§ The Parliamentary Secretary to the Ministry of Labour (Mr. Ness Edwards)
With your permission, Mr. Speaker, I should like to make a statement about the future of labour controls in the coalmining industry. After consultation with my right hon. Friend the Minister of Fuel and Power, who has been in touch with the employers' and workers' organisations concerned, my right hon. Friend the Minister of Labour has informed them that the Essential Work (Coalmining Industry) Order, 1943, will be revoked with effect from 1st September next. In view of the present position in regard to coal supplies, however, the Government do not consider that they would be justified in dispensing with all forms of labour control in the coalmining industry, and it has accordingly been decided to amend the Control of Engagement Orders, 1945 and 1946, so as to apply to men aged 18 to 50 (inclusive) in the coalmining industry. In appropriate cases this control will be enforced, where necessary, by the issue of directions under Defence Regulation 58A.
The general effect of these changes will be that from 1st September, 1946, workers will be free to leave employment at a particular colliery and colliery employers will be free to discharge workers. Those who leave or who are discharged from a particular colliery will be at liberty to find for themselves employment at other collieries and such undertakings will be free from any restriction upon the engagement of labour. Men between the ages of 18 and 50 (inclusive) whose 44 normal employment is employment in the coalmining industry or whose current unemployment books bear the industry letters S.A. will not, however, be free to take employment outside the industry otherwise than through a local office of the Ministry of Labour.
The new provision will be operated with the object of conserving the labour force of the coalmining industry. Every effort will be made by the officers of the two Departments concerned to overcome by persuasive means the objections of men who do not wish to remain in the coalmining industry and to induce them to accept suitable openings in it. It is hoped that it will be necessary to resort to compulsory measures only in very exceptional cases.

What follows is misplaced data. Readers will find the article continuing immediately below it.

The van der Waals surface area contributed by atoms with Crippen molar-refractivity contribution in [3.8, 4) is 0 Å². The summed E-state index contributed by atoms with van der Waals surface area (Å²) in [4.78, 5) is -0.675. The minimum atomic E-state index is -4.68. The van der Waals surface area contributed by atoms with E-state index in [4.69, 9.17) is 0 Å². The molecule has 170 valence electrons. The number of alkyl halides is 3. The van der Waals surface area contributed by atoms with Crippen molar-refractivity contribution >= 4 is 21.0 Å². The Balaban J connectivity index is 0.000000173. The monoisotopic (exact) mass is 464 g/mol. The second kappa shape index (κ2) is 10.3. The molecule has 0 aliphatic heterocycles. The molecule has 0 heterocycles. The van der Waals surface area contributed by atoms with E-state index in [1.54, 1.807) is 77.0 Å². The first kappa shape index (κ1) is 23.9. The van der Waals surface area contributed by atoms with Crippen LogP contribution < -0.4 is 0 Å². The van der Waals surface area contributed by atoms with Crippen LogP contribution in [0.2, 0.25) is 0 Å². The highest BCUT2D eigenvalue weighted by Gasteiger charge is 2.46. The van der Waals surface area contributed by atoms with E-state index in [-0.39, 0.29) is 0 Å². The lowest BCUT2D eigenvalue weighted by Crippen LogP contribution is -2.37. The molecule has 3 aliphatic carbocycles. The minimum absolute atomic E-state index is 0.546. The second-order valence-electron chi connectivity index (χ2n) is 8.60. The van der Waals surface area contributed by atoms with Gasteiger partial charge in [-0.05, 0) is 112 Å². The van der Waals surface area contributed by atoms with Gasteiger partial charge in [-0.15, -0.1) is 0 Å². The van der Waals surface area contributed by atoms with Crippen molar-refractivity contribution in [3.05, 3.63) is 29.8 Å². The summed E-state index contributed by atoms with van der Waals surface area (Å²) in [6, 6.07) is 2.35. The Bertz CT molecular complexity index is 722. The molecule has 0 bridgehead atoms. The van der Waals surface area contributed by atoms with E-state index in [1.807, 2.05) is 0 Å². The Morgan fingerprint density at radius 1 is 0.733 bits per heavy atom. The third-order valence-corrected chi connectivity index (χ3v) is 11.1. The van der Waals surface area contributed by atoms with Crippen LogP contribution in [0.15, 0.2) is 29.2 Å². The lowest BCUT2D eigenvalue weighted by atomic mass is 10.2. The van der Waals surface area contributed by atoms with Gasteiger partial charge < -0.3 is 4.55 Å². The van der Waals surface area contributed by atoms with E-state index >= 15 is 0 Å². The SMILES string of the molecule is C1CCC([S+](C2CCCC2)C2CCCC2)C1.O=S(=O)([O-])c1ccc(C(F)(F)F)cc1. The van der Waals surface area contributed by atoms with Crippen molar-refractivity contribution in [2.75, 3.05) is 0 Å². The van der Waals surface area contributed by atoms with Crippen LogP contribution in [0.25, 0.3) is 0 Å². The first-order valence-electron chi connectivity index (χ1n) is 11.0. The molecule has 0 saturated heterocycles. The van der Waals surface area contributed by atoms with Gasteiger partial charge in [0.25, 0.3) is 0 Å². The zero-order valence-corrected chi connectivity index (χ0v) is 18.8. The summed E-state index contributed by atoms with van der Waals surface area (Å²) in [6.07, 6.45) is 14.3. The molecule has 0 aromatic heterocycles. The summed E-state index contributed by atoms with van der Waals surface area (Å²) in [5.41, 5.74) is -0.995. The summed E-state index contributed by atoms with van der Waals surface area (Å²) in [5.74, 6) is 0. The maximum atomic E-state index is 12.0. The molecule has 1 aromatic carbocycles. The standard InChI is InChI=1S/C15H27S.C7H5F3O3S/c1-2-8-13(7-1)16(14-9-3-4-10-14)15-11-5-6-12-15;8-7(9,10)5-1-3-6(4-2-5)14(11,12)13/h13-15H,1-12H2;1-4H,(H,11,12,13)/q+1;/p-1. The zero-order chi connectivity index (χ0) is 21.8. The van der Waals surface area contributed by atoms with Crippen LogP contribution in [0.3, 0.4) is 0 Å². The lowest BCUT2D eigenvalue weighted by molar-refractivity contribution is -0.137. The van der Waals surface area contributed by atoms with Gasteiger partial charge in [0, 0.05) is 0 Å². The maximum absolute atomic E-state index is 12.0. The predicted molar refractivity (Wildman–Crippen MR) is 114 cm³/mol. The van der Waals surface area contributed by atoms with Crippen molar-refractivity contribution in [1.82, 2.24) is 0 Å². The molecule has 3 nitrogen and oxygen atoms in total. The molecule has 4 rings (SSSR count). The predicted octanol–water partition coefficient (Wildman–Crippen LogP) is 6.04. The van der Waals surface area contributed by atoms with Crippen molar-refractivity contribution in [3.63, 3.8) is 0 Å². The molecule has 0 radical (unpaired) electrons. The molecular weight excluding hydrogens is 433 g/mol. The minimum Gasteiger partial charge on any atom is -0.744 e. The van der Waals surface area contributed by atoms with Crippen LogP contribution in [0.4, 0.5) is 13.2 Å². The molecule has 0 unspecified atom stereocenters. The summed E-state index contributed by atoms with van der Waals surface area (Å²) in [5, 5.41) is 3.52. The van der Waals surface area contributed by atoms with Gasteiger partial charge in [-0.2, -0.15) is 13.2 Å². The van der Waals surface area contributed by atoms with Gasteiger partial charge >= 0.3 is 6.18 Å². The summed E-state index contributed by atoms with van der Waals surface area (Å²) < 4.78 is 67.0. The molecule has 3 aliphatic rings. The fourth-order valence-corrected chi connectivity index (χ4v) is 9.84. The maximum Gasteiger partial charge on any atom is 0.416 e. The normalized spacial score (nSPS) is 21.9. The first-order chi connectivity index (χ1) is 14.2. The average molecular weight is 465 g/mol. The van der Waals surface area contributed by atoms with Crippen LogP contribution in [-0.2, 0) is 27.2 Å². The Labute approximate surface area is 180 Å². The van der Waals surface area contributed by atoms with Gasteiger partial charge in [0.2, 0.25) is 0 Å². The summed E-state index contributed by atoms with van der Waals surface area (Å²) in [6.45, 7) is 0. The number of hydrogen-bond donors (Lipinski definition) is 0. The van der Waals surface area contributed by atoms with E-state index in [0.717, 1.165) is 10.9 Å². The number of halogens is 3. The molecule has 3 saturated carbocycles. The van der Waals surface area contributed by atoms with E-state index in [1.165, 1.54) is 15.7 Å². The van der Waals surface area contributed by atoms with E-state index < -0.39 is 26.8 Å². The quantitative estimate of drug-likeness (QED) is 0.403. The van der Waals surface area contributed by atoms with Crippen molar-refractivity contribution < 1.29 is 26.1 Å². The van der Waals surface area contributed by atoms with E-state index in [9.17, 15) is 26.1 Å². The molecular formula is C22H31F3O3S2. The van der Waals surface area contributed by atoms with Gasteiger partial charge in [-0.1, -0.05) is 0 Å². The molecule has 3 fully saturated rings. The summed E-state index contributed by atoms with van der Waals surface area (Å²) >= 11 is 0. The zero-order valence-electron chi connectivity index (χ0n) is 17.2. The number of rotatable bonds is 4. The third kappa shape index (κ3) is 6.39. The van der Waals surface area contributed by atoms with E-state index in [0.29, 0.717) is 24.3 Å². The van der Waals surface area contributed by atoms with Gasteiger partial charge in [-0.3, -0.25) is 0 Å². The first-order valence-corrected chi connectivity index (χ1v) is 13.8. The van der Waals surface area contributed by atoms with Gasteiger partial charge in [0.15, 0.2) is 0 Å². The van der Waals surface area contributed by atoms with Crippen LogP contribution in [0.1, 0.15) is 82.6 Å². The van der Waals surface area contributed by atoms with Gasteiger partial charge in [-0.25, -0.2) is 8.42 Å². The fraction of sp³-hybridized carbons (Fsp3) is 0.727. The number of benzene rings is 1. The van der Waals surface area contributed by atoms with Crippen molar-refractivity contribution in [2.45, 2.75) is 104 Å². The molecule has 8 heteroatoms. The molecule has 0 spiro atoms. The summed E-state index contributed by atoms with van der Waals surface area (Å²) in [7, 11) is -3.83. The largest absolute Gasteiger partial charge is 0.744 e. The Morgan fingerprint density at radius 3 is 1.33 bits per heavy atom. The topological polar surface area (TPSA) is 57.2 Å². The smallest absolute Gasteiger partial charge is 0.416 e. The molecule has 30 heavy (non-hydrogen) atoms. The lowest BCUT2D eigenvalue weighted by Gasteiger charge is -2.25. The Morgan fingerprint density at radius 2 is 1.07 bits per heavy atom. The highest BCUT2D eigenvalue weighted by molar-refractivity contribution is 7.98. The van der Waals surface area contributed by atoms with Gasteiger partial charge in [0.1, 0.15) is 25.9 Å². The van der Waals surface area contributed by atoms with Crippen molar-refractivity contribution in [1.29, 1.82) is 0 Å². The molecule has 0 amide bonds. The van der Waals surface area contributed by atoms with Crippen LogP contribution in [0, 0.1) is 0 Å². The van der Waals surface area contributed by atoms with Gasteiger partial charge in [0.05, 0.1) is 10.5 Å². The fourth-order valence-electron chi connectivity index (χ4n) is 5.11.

As has already been announced, ballottees, optants, and volunteers who entered the coal mines as an alternative to compulsory military service will not be held in the mines beyond the date when they will become eligible for release in accordance with the age and length of service formula applicable to Class A release from the Army. Men without previous coalmining experience who volunteered for coalmining employment and were specially released from His Majesty's Forces before the end of the war in Europe will not be held compulsorily in the industry beyond a period of six months after the date on which they would have been eligible for demobilisation in Class A had they remained in the Forces. In the case of men with previous coalmining experience who were directed back to the industry following registration under the Registration for Employment Order, the new control will be operated in such a way as to permit of the gradual release of those men who wish to leave the coalmining industry. Special consideration will also be given to the cases of new entrants to the industry, so that no one need be deterred from giving the industry a fair trial by the fear that he will be compulsorily held in it against his will.